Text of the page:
- The Washington Times - Thursday, August 20, 2009

The federal government issued detailed guidelines Wednesday for businesses to prepare for the upcoming flu season, warning them that they might have to operate with a “severely reduced” work force and urging them to develop more flexible leave policies.

Employers should stay in touch with their local health departments and “develop sick leave policies that are flexible” rather than punitive since such policies often require written proof of illness, Commerce Secretary Gary Locke said.

“They should consider dropping this since it could overload the work system,” he said of the written-excuse policy.

He also urged businesses to expand telecommuting and cross-training of employees.

The nonbinding recommendations were offered in advance of the flu season, which federal officials fear could include a “novel” H1N1 flu strain. The H1N1 flu has been declared a global pandemic by the World Health Organization.

“Plans should be in place now” to allow for tele-working and cross-training, Mr. Locke said. “The key is for every business to put in place a plan on how to continue with perhaps a severely reduced work force.”

Such measures should be applied on “a case-by-case basis to decide what is the most economical” approach, he said. A “tool kit” is available on the federal Web site, www.flu.gov, to assistant businesses “and prevent outbreak of H1N1 from drastically affecting business operations.”

At the Wednesday press conference, Mr. Locke was accompanied by Homeland Security Secretary Janet Napolitano and Health and Human Services Secretary Kathleen Sebelius and two sub-Cabinet officials.

The conference began a vigorous two-day administration push on getting businesses prepared for flu season, in the fall and winter months. On Thursday, the same three Cabinet secretaries plus Labor Secretary Hilda L. Solis and presidential senior adviser Valerie Jarrett are scheduled to conduct private conference calls with chief executives in three key areas: retail and manufacturing, tourism and trade, and high technology.

Wednesday’s event urged employers outside the field of health care to make plans in several concrete ways to counter any disruption of business.

Suggested actions include publicizing common-sense prevention such as frequent hand washing and covering sneezes and coughs, as well as instituting flexible leave policies, including “letting employees know if they exhibit flulike symptoms they shouldn’t come to work,” said Mr. Locke. “If they show symptoms during the day, the CDC recommends that businesses allow them to go home.”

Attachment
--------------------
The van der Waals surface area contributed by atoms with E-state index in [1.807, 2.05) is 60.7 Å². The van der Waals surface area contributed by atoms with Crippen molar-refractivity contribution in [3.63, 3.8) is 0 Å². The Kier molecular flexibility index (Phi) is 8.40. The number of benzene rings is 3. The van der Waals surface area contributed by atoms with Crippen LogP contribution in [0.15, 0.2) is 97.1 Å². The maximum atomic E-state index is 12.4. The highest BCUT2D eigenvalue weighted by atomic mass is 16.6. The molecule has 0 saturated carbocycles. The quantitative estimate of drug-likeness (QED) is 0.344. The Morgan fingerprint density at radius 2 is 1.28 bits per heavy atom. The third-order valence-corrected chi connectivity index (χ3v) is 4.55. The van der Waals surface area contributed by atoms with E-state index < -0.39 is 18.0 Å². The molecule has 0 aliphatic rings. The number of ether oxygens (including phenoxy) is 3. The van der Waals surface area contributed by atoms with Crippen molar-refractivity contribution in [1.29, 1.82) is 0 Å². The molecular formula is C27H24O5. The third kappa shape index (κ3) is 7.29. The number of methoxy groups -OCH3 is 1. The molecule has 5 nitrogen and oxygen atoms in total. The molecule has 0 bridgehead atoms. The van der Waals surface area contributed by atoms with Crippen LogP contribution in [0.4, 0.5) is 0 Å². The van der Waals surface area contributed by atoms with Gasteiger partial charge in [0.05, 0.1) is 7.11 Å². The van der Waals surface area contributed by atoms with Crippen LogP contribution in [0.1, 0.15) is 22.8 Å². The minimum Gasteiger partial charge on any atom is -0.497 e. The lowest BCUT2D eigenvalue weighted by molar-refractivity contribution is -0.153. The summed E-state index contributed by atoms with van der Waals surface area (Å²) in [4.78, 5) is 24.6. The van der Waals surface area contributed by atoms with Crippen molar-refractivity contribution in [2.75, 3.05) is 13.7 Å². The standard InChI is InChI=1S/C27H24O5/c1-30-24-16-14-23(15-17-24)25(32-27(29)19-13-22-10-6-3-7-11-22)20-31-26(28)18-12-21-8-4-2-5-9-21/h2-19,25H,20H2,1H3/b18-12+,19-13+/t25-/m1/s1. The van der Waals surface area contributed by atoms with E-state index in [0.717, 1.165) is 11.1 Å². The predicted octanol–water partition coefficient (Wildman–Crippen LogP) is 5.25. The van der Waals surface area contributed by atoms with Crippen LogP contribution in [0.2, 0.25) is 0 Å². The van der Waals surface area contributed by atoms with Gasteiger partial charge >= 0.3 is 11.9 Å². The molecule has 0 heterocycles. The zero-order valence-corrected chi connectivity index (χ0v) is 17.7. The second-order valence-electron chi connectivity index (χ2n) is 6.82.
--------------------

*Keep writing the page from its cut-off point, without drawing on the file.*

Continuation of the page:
Mrs. Sebelius called preparation “a real shared responsibility.”

“We really rely on the private sector to also work with us,” she said, encouraging the most vulnerable populations before flu cases are at their peak to get shots to protect against H1N1 and the seasonal flu.

The Health and Human Services Department said 45 million doses of the H1N1 vaccine will be on hand in mid-October, when mass vaccination is planned, though the U.S. plans to have almost 200 million produced by the end of the calendar year.

“Vaccines are not recommended for babies, so keeping guardians or parents vaccinated helps protect those babies,” the secretary said.

Mrs. Sebelius said workplaces should be kept “as clean as possible.”

A person infected with H1N1 can be contagious before exhibiting symptoms, so the disease can spread quickly. The World Health Organization predicts that one-third of the world population will be infected within the next two years.

A total of 7,511 hospitalizations and 477 deaths from H1N1 were reported to the Centers for Disease Control and Prevention by the first week of August. Ten of those deaths were in the mid-Atlantic region.

In a typical year, flu strains kill about 36,000 Americans and 500,000 people worldwide. Most flu cases are relatively mild, and H1N1 appears to be no more deadly than other strains. The one major difference observed is that most flu strains are particularly deadly to babies and the elderly, while the CDC does not consider H1N1 to be a particular threat to people older than 65.

Business people dealing with a “really tough economy may not have taken time to think through what a heavy flu season means,” Ms. Napolitano said. “We are urging them to be proactive,” especially businesses that “control the critical infrastructure, to be sure those operations continue.”

A Washington Post/ABC News poll released Wednesday showed that about one-eighth of respondents are very worried about swine flu affecting their families and more than twice that number are “not at all concerned.”

Overall, more than 60 percent are not worried and think the government and local health agencies would be able to maintain control of a severe outbreak.

Also Wednesday, the National Institute of Allergy and Infectious Diseases said data from adult trials of the H1N1 flu vaccine show that it is safe to enough to start testing on children ages 6 months to 17 years, U.S. officials said.

The institute said it would begin two trials of Sanofi-Aventis’ vaccine - one that administers the shot in concert with the seasonal-flu vaccine and one that does not.

Guidelines are expected to be updated on a frequent basis in weeks to come, HHS spokesman Bill Hall said.

“The virus has not changed a lot, although it has spread to almost all countries, some of whom have had severe outbreaks,” he said.

He added that the nature of the disease does not seem different from what was observed in the spring.

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